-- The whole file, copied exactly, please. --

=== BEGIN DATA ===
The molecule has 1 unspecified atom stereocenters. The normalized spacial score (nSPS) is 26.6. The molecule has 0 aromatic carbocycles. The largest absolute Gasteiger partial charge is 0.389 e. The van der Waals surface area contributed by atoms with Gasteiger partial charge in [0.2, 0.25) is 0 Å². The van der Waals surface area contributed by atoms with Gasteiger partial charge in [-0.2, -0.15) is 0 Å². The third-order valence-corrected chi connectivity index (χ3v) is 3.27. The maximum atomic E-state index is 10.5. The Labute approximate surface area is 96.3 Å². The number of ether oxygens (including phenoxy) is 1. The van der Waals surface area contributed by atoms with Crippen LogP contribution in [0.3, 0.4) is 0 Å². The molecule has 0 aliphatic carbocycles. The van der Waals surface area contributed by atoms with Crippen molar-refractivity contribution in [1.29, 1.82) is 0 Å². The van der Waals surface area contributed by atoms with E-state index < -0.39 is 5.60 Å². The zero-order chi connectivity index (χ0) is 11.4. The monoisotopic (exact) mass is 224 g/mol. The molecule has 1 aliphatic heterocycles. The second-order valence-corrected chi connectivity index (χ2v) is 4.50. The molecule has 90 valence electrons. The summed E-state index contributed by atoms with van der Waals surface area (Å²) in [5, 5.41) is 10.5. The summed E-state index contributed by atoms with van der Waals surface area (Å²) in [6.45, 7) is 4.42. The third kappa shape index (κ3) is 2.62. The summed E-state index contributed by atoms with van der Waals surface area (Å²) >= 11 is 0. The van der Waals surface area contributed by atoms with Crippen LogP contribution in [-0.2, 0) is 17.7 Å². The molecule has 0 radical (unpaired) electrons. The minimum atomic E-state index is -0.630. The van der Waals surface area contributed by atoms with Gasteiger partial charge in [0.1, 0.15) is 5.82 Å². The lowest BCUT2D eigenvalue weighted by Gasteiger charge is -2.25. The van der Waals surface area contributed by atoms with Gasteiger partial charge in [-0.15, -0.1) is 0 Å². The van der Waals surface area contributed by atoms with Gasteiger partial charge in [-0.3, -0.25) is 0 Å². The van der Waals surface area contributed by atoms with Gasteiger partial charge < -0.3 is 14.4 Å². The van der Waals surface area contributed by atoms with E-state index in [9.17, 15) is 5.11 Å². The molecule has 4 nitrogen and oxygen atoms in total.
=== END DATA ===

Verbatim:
The molecule has 1 unspecified atom stereocenters. The normalized spacial score (nSPS) is 26.6. The molecule has 0 aromatic carbocycles. The largest absolute Gasteiger partial charge is 0.389 e. The van der Waals surface area contributed by atoms with Gasteiger partial charge in [0.2, 0.25) is 0 Å². The van der Waals surface area contributed by atoms with Gasteiger partial charge in [-0.2, -0.15) is 0 Å². The third-order valence-corrected chi connectivity index (χ3v) is 3.27. The maximum atomic E-state index is 10.5. The Labute approximate surface area is 96.3 Å². The number of ether oxygens (including phenoxy) is 1. The van der Waals surface area contributed by atoms with Crippen LogP contribution in [0.3, 0.4) is 0 Å². The molecule has 0 aliphatic carbocycles. The van der Waals surface area contributed by atoms with Crippen molar-refractivity contribution in [1.29, 1.82) is 0 Å². The van der Waals surface area contributed by atoms with E-state index < -0.39 is 5.60 Å². The zero-order chi connectivity index (χ0) is 11.4. The monoisotopic (exact) mass is 224 g/mol. The molecule has 1 aliphatic heterocycles. The second-order valence-corrected chi connectivity index (χ2v) is 4.50. The molecule has 90 valence electrons. The summed E-state index contributed by atoms with van der Waals surface area (Å²) in [5, 5.41) is 10.5. The summed E-state index contributed by atoms with van der Waals surface area (Å²) in [6.45, 7) is 4.42. The third kappa shape index (κ3) is 2.62. The summed E-state index contributed by atoms with van der Waals surface area (Å²) >= 11 is 0. The van der Waals surface area contributed by atoms with Crippen LogP contribution in [-0.2, 0) is 17.7 Å². The molecule has 0 radical (unpaired) electrons. The minimum atomic E-state index is -0.630. The van der Waals surface area contributed by atoms with Gasteiger partial charge in [0.1, 0.15) is 5.82 Å². The lowest BCUT2D eigenvalue weighted by Gasteiger charge is -2.25. The van der Waals surface area contributed by atoms with Gasteiger partial charge in [-0.15, -0.1) is 0 Å². The van der Waals surface area contributed by atoms with Gasteiger partial charge in [-0.3, -0.25) is 0 Å². The van der Waals surface area contributed by atoms with Gasteiger partial charge < -0.3 is 14.4 Å². The van der Waals surface area contributed by atoms with E-state index in [9.17, 15) is 5.11 Å². The molecule has 4 nitrogen and oxygen atoms in total.